Benny Carter: Four Classic Albums, Second Set


This splendid anthology of Carter recordings – the second from Avid – is equal to if not better than the first. Curiously, however, the 14 selections on CD1 are reproductions of Volume One of The Tatum Group Masterpieces sessions, and should properly appear under Tatum’s and not Carter’s name. That quibble aside, the Tatum/Carter/Bellson collaborations are jewels in their respective crowns.

Bellson generates perfect tempos and punctuations for the two principals, both of whom produce what can properly be called “immaculate” performances. Benny Green’s sleeve notes to the superior Pablo CD release include the pertinent comment that Blues In C opens with “an unaccompanied piano solo which defines in a few bars the entire history of the Blues”. It is followed by an undaunted and hard-swinging Carter supported by an explosive Bellson. In later Group Masterpieces sessions (apart from the ones with Ben Webster and Buddy DeFranco) Tatum either ignored or overpowered his guests including Roy Eldridge, Lionel Hampton, Buddy Rich and Harry Edison. Not so here. On every track, Tatum and Carter as soloists complement each other with effortless ease. Try, for example, Blues In B Flat; simply sublime: down-home Art and an aristocratically wailing Benny. The unusually decipherable (for Avid) but anonymous notes (but certainly by Norman Granz) state that “Benny and Art became so enthused on this date that instead of doing only one album we did two”. They did, and we should rejoice.

Most commentators agree that Further Definitions is perhaps the best of Carter’s 1960s albums, displaying his talents as arranger, composer (Blue Star and Doozy), leader and soloist on alto. Reprising (instrumentally) the 1937 session that Carter and Coleman Hawkins with Django Reinhardt made in France, 30 years later, they are in the congenial and compatible company of Phil Woods, Charlie Rouse, Dick Katz, John Collins, Jimmy Garrison and Jo Jones. All are in fine fettle – with Bean at his majestic best on Honeysuckle Rose, Body & Soul and Crazy Rhythm. Carter joins him on a languorous Blue Star, while all the four reeds – Carter, Rouse, Woods, Hawkins in that order – feature on Cottontail, on which Katz delivers a sparkling solo before the saxes take it out. Carter leads the introduction to Cherry, with notable contributions from Woods and Rouse. A rocking rendition of Doozy has the saxes playing in unison before Woods, Hawk, Carter and Rouse make authoritative and individualistic statements.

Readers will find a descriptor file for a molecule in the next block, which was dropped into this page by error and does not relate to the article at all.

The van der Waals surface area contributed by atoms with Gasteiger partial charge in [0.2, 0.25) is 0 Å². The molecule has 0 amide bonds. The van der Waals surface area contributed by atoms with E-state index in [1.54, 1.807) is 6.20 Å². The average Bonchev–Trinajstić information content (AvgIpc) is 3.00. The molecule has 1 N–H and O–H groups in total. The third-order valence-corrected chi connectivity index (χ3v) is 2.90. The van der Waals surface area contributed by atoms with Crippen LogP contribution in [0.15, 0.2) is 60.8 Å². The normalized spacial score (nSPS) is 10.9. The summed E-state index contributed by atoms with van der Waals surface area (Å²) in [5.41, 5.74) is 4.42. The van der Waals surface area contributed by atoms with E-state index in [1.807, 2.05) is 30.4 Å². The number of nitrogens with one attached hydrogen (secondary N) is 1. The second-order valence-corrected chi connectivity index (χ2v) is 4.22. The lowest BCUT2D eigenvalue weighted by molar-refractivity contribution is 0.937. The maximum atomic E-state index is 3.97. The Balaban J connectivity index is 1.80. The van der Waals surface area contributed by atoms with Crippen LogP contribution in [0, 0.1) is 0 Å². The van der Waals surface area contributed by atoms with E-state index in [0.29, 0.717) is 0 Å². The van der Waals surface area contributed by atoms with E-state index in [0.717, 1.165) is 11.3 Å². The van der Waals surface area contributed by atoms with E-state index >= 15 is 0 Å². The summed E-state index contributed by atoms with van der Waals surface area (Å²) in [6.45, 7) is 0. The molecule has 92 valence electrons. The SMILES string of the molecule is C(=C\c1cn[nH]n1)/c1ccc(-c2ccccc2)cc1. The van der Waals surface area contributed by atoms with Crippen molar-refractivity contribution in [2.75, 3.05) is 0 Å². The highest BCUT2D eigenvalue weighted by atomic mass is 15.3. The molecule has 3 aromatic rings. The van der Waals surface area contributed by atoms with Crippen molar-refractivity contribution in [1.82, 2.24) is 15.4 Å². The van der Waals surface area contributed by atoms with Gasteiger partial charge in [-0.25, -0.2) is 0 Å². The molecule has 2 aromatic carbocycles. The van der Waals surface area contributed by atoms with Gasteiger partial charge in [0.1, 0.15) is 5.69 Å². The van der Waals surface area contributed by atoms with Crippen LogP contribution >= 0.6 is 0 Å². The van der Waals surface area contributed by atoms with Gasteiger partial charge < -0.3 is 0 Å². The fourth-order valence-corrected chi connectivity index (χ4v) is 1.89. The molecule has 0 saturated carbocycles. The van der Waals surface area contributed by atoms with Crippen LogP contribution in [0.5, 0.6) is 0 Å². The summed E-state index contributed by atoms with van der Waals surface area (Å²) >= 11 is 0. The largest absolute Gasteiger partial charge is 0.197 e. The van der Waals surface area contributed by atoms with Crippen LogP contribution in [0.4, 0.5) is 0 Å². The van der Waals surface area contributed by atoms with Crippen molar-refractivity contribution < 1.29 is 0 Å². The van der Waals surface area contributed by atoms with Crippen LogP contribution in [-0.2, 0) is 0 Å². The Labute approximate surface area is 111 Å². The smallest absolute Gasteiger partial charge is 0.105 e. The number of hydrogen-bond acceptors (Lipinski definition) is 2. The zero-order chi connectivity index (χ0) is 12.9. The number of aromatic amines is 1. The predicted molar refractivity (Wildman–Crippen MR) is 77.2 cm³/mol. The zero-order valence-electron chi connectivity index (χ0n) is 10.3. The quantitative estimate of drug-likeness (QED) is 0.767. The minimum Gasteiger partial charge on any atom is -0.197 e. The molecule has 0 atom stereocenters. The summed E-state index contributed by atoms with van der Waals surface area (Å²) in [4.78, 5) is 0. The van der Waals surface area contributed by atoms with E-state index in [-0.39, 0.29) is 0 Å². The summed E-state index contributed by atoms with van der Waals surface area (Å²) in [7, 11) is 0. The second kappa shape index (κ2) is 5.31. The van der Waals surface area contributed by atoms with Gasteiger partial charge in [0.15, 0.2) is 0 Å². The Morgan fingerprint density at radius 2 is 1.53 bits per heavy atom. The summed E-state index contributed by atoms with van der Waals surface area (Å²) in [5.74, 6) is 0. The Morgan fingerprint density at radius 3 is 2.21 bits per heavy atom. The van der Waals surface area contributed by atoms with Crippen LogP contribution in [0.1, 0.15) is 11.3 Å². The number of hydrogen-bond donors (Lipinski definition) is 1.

Despite its stellar line up, the session which produced BBB & Co fails to really catch fire until the closing When The Sun Goes Down Blues. But Carter shines brightly on trumpet and alto, Bigard is, for want of a better phrase, “Bigardian”, Webster almost insolently on auto-pilot, while Sherock contributes some arresting high notes. Needless to say, the bespoke rhythm section takes everything in its stride. The best tracks are a gently-swinging Lula and a ruminative When The Sun Goes Down, with the underrated Barbour contributing a plangent solo, and Bigard and Webster sounding more engaged. All in all, this is a very satisfying compilation of mid-period Carter.

CD1: [Art Tatum, Benny Carter, Louis Bellson – The Tatum, Carter, Bellson Trio] (1) My Blue Heaven; Blues In B Flat; Street Of Dreams; Idaho; S’Wonderful; Hands Across The Table; Old-Fashioned Love; (I’m Left With The) Blues In My Heart. [Makin’ Whoopee] Blues In C; A Foggy Day; You’re Mine, You; Undecided; Under A Blanket Of Blue; Makin’ Whoopee (72.11)
CD2: [Benny Carter – B.B.B. & Co] (2) Opening Blues; Lula; When Lights Are Low; You Can’t Tell The Difference When The Sun Goes Down Blues; [Benny Carter: Further Definitions] (3) Honeysuckle Rose; The Midnight Sun Will Never Set; Crazy Rhythm; Blue Star; Cotton Tail; Body & Soul; Cherry; Doozy (68.47)
(1) Carter (as); Art Tatum (p); Louis Bellson (d). Los Angeles, 25 June 1954.
(2) Carter (as; t); Ben Webster (ts); Shorty Sherock (t); Barney Bigard (cl); Jimmy Rowles (p); Dave Barbour (g); Leroy Vinnegar(b); Mel Lewis (d). Los Angeles, 10 April 1962.
(3) Carter (as, arr); Phil Woods (as); Charlie Rouse (ts); Coleman Hawkins (ts); Dick Katz (p); John Collins (g); Jimmy Garrison (b); Jo Jones (d). 13 & 15 November 1961.
Avid Jazz AMSC1353

Review overview
Reviewer rating
Previous articleBen Webster: Four Classic Albums, Second Set
Next articleMotherless Brooklyn
benny-carter-four-classic-albums-second-set"This splendid anthology of Carter recordings – the second from Avid – is equal to if not better than the first"